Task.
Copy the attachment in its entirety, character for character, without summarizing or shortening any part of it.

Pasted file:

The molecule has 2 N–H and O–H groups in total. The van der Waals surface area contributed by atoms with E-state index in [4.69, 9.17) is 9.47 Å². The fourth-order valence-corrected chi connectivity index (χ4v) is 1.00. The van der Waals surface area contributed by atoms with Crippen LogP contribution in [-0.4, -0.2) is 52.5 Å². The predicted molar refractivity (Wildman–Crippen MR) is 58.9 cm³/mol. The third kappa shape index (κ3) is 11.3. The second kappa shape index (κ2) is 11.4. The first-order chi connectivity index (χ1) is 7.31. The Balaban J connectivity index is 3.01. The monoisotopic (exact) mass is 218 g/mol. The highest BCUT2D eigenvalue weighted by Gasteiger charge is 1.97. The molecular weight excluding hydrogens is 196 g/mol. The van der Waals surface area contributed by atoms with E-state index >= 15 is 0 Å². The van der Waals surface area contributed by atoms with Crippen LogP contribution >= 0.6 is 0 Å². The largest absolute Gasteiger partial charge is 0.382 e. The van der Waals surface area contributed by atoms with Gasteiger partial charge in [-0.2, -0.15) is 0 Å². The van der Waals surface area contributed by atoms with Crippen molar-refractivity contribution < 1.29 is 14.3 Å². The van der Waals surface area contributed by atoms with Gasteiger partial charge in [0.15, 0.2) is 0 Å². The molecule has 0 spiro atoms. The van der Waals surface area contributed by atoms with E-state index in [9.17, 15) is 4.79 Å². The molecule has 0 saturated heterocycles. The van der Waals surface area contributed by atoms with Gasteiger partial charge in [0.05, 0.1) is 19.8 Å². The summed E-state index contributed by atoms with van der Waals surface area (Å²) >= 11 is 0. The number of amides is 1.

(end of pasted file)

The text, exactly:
The molecule has 2 N–H and O–H groups in total. The van der Waals surface area contributed by atoms with E-state index in [4.69, 9.17) is 9.47 Å². The fourth-order valence-corrected chi connectivity index (χ4v) is 1.00. The van der Waals surface area contributed by atoms with Crippen LogP contribution in [-0.4, -0.2) is 52.5 Å². The predicted molar refractivity (Wildman–Crippen MR) is 58.9 cm³/mol. The third kappa shape index (κ3) is 11.3. The second kappa shape index (κ2) is 11.4. The first-order chi connectivity index (χ1) is 7.31. The Balaban J connectivity index is 3.01. The monoisotopic (exact) mass is 218 g/mol. The highest BCUT2D eigenvalue weighted by Gasteiger charge is 1.97. The molecular weight excluding hydrogens is 196 g/mol. The van der Waals surface area contributed by atoms with E-state index >= 15 is 0 Å². The van der Waals surface area contributed by atoms with Crippen LogP contribution >= 0.6 is 0 Å². The largest absolute Gasteiger partial charge is 0.382 e. The van der Waals surface area contributed by atoms with Gasteiger partial charge in [-0.2, -0.15) is 0 Å². The van der Waals surface area contributed by atoms with Crippen molar-refractivity contribution < 1.29 is 14.3 Å². The van der Waals surface area contributed by atoms with Gasteiger partial charge in [0.15, 0.2) is 0 Å². The molecule has 0 spiro atoms. The van der Waals surface area contributed by atoms with E-state index in [9.17, 15) is 4.79 Å². The molecule has 0 saturated heterocycles. The van der Waals surface area contributed by atoms with Gasteiger partial charge in [0.05, 0.1) is 19.8 Å². The summed E-state index contributed by atoms with van der Waals surface area (Å²) >= 11 is 0. The number of amides is 1.